Newswise, August 19, 2015—From a food science and technology perspective, sugar (sucrose) plays several roles when it comes to the functional properties in food. In the September issue of Comprehensive Reviews in Food Science and Food Safety published by the Institute of Food Technologists (IFT), authors from the University of Minnesota write about the functional properties of sugar and why they are often added to foods.

1. Taste: Sweetness improves the palatability of many foods. Adding sugar to foods with high nutrient quality may increase the chance they are consumed. In addition, sugar plays an important role in contributing to the flavor profile of foods by interacting with other ingredients to enhance or lessen certain flavors.
2. Color and Flavor: The Maillard reaction is a chemical reaction between amino acids and reducing sugars that gives browned foods their desirable flavor; and caramelization is fundamental to the formation of color in several food products and can’t happen without the addition of sugar. Caramelization happens when sugar is heated to a certain temperature and is used in a wide variety of products including sauces, candies, breads, jams, and dessert wine (Kroh, 1993). The Maillard reaction also provides desirable flavor formation in foods such as baked goods, chocolate, coffee and meat (Danehy and Wolnak, 1983).
3. Bulk and Texture: Sugar provides bulk to foods which impacts the mouthfeel and texture. Sugar affects multiple chemical reactions that form the texture of baked goods, ice cream, candies, and jams, preserves and jellies.
4. Fermentation: Fermentation is a process in which microorganisms in the absence of oxygen generate energy by oxidizing carbohydrates, like sugar. Sugar aids in the fermentation of many common food and beverage products produced including yogurt, vinegar, sour cream, wine, beer, bread, cheese, soy sauce, and sauerkraut.
5. Preservation: The hygroscopic nature of sugar plays a crucial role in reducing water activity in foods. Hygroscopic is defined as the ability to absorb water from the surrounding environment which helps in preserving and extending the shelf-life of food products (Kitts, 2010). Sugar also prevents baked good from becoming dry or stale (Spillane, 2006) and it also preserves the color of frozen fruits and jellies.
This article in Comprehensive Reviews in Food Science and Food Safety also discusses the challenges of labeling added sugar and the technical issues associated with replacing added sugar in foods.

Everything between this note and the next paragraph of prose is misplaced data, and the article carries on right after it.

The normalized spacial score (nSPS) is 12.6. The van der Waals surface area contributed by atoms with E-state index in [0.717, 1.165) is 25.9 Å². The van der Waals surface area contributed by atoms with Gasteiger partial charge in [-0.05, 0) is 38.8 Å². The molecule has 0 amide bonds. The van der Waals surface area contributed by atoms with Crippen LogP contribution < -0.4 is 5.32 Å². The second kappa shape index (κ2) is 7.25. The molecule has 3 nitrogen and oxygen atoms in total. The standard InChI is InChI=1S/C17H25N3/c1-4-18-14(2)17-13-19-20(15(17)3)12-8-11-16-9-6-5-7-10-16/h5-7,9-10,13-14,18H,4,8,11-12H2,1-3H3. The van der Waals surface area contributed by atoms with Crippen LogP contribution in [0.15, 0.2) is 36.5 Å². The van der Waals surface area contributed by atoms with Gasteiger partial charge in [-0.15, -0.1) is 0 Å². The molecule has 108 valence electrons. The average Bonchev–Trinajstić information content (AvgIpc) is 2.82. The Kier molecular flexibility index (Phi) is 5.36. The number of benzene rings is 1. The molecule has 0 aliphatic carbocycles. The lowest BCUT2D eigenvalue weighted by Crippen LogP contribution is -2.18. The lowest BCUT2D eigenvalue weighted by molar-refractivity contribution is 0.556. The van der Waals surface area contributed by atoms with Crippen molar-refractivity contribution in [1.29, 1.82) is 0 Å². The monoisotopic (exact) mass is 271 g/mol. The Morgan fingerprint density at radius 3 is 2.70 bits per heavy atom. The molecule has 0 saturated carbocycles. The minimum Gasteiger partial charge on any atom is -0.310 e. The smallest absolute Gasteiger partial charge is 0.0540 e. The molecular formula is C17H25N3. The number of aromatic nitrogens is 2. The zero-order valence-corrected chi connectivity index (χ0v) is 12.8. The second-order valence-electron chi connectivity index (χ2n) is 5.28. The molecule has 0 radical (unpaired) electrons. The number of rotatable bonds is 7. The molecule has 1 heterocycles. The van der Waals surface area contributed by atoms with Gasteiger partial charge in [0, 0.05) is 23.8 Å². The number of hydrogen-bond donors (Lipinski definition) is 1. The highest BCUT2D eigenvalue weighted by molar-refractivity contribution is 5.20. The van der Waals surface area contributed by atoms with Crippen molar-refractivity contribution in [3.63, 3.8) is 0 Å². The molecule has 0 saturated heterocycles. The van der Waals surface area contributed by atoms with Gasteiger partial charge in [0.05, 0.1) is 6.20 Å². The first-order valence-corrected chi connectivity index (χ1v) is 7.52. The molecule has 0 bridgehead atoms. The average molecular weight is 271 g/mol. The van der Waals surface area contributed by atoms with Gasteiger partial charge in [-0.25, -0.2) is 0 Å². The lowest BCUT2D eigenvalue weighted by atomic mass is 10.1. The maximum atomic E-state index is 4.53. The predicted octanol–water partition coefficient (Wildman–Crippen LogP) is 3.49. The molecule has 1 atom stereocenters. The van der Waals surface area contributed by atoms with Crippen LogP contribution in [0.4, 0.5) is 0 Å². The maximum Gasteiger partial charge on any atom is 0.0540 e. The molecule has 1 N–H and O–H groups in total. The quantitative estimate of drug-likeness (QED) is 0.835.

Read the full article here.

About IFT
Founded in 1939, the Institute of Food Technologists is committed to advancing the science of food. Our non-profit scientific society—more than 17,000 members from more than 95 countries—brings together food scientists, technologists and related professionals from academia, government and industry. For more information, please visit

Better-Tasting Grocery Store Tomatoes Could Soon Be on Their Way

BOSTON, Aug. 19, 2015 — Tomato lovers rejoice: Adding or rearranging a few simple steps in commercial processing could dramatically improve the flavor of this popular fruit sold in the grocery store, according to researchers.

The scientists will present new research on flavor-saving methods at the 250th National Meeting & Exposition of the American Chemical Society (ACS), the world’s largest scientific society. The meeting features more than 9,000 reports on new advances in science and other topics. It is being held here through Thursday.

“Ideally, tomatoes should be picked ripe and then sold immediately, as they are at farm stands,” says Jinhe Bai, Ph.D. But this isn’t always possible for commercially sold tomatoes, which are often stored and then shipped over long distances.

To prevent tomatoes from becoming too ripe before they reach the store, growers pick them when they are still green. Packers then use a gas called ethylene to trigger fruit ripening, and after that the tomatoes are stored and shipped at low temperatures.